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Published March 6th, 2019
SMC grad student pens book about gang violence, revenge
Author Darrion Theodore Carlyle Photo provided

While many young writers finish a new book and languish away trying to find a publisher, Darrion Theodore Carlyle, a Saint Mary's College graduate student, jumped that hurdle by forming his own company.
His first piece of fiction, "Down By the Creek," published by Carlyle Enterprises, is an account of a young black male growing up amid gangs, insecurities, peer pressure and family responsibilities.
A synopsis of the book can be found on his website: "After an act of gun violence, Don Weiland's older sister dies. As Weiland tries to cope with this loss in a promising new environment, his old friends pressure him into joining a gang in order to get revenge on those who killed his sister." Carlyle lost a close relative when he was 16, so he understands the grief of a tragic death.
The author uses two different fonts in telling his story: one is the first-person voice of the younger Dontae, while the other is the high school version of the same person, although he now goes by Don. It would require a "spoiler alert" to tell you why. Carlyle also breaks convention by telling the elder's version in third person, but occasionally switches to first person "in order to get the reader in the character's shoes," he explains.
The writing is a little rough at times, with much of the dialogue in street slang, but some of the ensemble scenes with his "homies" ring true to life and sparkle with action and dialogue.
The high school Don attends corresponds to the medicine-based magnet school Carlyle attended in Compton. The fictionalized Stevenson High is a magnet school for art.
"There was a lot of gang stuff around my school; Compton was known for it," says Carlyle, who renames the town Avalon for his story. "The school did a good job of keeping everything in focus. I didn't appreciate it when I was young but they did a lot for me and prepared me for college."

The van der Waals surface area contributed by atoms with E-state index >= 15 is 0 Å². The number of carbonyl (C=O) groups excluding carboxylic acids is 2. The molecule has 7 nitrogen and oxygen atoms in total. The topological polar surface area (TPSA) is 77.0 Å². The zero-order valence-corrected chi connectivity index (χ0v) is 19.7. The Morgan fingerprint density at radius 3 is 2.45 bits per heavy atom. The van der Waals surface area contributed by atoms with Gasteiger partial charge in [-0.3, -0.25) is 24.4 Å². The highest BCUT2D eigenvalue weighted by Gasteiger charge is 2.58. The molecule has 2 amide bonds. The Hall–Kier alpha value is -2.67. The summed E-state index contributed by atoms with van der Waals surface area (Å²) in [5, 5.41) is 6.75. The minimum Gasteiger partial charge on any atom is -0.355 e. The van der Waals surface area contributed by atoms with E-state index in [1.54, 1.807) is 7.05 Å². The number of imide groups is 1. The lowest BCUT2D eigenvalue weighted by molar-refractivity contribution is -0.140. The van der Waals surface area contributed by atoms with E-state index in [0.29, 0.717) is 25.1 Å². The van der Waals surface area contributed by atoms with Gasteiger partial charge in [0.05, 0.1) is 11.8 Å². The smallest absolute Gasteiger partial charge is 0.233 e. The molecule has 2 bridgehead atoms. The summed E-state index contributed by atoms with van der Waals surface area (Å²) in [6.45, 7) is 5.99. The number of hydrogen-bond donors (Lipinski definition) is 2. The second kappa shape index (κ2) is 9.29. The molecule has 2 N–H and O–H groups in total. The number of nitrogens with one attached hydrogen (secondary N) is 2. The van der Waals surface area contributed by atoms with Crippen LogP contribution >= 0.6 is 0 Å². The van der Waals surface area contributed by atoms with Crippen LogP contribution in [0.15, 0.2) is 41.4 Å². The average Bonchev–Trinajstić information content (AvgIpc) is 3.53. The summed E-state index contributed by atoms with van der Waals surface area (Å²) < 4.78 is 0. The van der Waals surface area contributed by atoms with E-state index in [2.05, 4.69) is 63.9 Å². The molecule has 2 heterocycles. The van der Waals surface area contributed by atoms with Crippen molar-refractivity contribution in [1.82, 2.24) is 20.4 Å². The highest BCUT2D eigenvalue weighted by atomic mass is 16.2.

The book was cathartic for Carlyle, as he wrestled with issues of depression, grief and suicidal thoughts throughout his young adulthood. "Looking at my thoughts on the page through the characters I created allowed me to really see how I was feeling. Writing the book felt like it gave my life purpose."
Carlyle was born in Carson - a suburb of Los Angeles - to Jamaican immigrant parents who provided a nurturing upbringing. His mother was an English teacher and his father, an officer with the LAPD, taught him a healthy work ethic, especially through his hobby of gardening.
"There's a lot of tree references in the book," says Carlyle. "Planting a seed and watching it grow taught me how to nurture something. That process is a lot like writing my book."
Carlyle majored in English with a minor in Philosophy at UC Riverside. He wrote the book while substitute teaching in Los Angeles. Currently, he is working on his master's in creative writing at SMC, and substitutes in the Acalanes Union High School District. He is currently working on a collection of short stories and a short film, both of which should be complete in the summer of 2019.
Carlyle participated in last year's Spring Author Fest at Campolindo High School to talk about his writing, education and inspiration. According to the school's librarian Sarah Morgan, "The students were especially interested in him as he is young and relatable. They learned that if you find your passion, you can pursue it with specialized schooling and lots of practice."
"It was my mother's idea to start a publishing company for my book and others, so we looked it up and figured out how to do it," says Carlyle. "So far we've published four other author's work. It's exciting because you can also help many other people." The family-run business is called Carlyle Enterprises.
In order to publish, he talks to the author and they edit together. "It's helpful because the author is able to see how their book is working." The company does cover art, font style, artistic details, and registers it with the Library of Congress.
One of his favorite expressions, which serves as a banner on the website is: "Art is healing, art is expression, and art is communication." Deeply spiritual, Carlyle's personal advice is to "put faith in God and follow your dreams."
So far, Carlyle has donated many books to high schools, libraries and book clubs along with sales.
Info: For more information on purchasing, or to find out about the publishing side, go to http://carlyleenterprises.com/down-by-the-creek/.

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